Hippodrome. And what gossip I’ L’affaire Shrubsall kept everyone in. suspense until Lord Howe returned from. Paris to sit in conclave with the Cornmissaires Sportifs, who decided that it would be better if he did not start. This. meant that a general switch round in the Darracq entries. Shrubsall’s car was. a dark red two-seater identical with the one shown at Earl’s Court last October, and he was to have shared the driving of it with Antony Heal. Instead, this car was driven by Heide and Schumann, and Bradley, the son of that famous journalist, W. P. Bradley, was called from Paris to share No. 7 Darracq with Morel. Meanwhile Lord Selsdon was dazzling everyone at Gruber’s with his red cap, shirt of another shade of red, and tie of yet another—to say nothing of his bright blue trousers. The weather was very pleasant as the time of the start drew near on Saturday afternoon, with high clouds motionless in a blue sky. Gradually the road was cleared of all unessential people, like the writer, the drivers stood in their little rings painted opposite their cars, and at last M. Charles Paroux raised and lowered the tricolour. There was a pattering of feet, a frantic getting into of cockpits. and pressing of starter buttons, and almost immediately the first car was away. Very gratifying it was to see that it was Arthur Dobson on No. 5 Lagonda, and

he disappeared round the curve beyond the pits followed by Chinetti (Darracq) and the Bugatti, Wimille up. There were two unfortunates, Belle-Croix found that the gears of his Delahaye would not engage for some time, and Bonneau’s M.G. took several minutes to get away.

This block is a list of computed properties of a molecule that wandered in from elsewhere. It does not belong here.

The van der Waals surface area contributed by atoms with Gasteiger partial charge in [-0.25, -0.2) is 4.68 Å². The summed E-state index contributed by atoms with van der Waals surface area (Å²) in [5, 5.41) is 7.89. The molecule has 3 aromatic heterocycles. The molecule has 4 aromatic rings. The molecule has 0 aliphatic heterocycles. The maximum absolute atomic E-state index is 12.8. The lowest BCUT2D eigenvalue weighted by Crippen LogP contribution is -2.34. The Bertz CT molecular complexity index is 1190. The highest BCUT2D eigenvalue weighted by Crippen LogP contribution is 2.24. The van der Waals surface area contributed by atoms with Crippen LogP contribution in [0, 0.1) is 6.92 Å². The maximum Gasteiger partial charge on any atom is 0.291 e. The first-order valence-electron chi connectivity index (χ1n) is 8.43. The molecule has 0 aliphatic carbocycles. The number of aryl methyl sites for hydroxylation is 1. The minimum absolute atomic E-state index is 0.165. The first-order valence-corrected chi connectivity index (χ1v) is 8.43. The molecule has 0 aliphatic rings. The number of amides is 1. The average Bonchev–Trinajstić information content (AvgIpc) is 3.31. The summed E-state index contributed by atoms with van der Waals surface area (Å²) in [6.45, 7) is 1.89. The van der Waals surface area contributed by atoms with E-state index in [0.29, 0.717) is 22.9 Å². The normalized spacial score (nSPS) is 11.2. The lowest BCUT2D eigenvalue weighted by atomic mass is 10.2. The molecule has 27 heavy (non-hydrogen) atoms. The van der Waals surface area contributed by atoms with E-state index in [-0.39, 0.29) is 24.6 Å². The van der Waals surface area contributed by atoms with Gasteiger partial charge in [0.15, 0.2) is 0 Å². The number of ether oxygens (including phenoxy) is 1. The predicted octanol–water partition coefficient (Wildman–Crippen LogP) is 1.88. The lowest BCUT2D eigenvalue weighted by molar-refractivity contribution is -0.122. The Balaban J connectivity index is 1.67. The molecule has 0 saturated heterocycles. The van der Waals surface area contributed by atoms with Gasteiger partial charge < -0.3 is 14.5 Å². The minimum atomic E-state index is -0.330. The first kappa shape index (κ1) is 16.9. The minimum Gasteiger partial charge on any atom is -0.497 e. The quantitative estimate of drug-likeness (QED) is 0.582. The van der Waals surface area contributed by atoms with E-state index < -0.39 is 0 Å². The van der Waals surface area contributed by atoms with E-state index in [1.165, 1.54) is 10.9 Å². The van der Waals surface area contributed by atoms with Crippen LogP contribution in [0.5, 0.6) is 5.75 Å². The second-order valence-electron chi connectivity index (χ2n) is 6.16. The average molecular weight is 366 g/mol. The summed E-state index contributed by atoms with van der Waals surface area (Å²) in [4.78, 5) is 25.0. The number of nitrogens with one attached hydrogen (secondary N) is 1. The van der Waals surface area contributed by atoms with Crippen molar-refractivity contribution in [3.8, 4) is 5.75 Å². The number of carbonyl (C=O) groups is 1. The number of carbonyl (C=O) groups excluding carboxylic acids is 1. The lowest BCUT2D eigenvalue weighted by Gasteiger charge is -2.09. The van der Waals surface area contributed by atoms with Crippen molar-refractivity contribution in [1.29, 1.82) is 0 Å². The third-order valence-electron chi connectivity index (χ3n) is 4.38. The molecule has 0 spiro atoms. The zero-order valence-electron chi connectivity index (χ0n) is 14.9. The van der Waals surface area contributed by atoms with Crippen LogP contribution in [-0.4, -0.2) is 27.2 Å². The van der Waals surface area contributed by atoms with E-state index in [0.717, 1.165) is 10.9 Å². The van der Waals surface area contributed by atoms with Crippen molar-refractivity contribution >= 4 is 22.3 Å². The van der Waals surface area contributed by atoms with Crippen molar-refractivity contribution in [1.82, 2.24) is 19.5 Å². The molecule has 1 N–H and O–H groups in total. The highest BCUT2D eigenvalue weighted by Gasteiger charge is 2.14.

All eyes were turned towards the end of the straight leading to the stands, while the announcer told us that Chinetti had passed Dobson at Mulsanne. Soon a speck appeared, grew rapidly nearer and Chinetti’s blue Darracq swished by followed at a decent interval by Dobson, Mazaud (Delahaye), Wimille (Bugatti), Le Begue (Darracq), and Gerard (Delage). Next time round Chinetti was still leading, but Gerard had moved up into second place and Dobson had dropped back to sixth. On the third lap Gerard took the lead, with Chinetti second, Wimille third, Mazaud fourth and Le Begue fifth. Lapping at 93 m.p.h, Gerard went right ahead on the new Delage, driving

superbly and cornering with all his wellknown vigour. Wimille passed Chinetti for a few minutes, but before the first hour was out he had fallen back to fourth place behind Mazaud and Paul on their Dela.hayes, who were lying second and third respectively, while Chinetti was fifth, Heide sixth and Le Begue seventh.

Then Mazaud decided to set about Gerard. Lap by lap he gained on the blue Delage, and soon after six o’clock he caught up and passed it. In doing so he broke the previous lap record of S minutes 13 seconds, set up by Benoist on a 3.3-litre Bugatti in 1937, with a new time of 5 minutes 12.1 seconds <90 m.p.h.) which is pretty good going for an unblown 3i-litre car. ; We will leave Mazaud and Gerard fighting it out for a moment, and see how the other people were getting on. The biggest surprise came when the single Adler (the second one had blown up in practice) came into the pits after 45 minutes and retired with an unspecified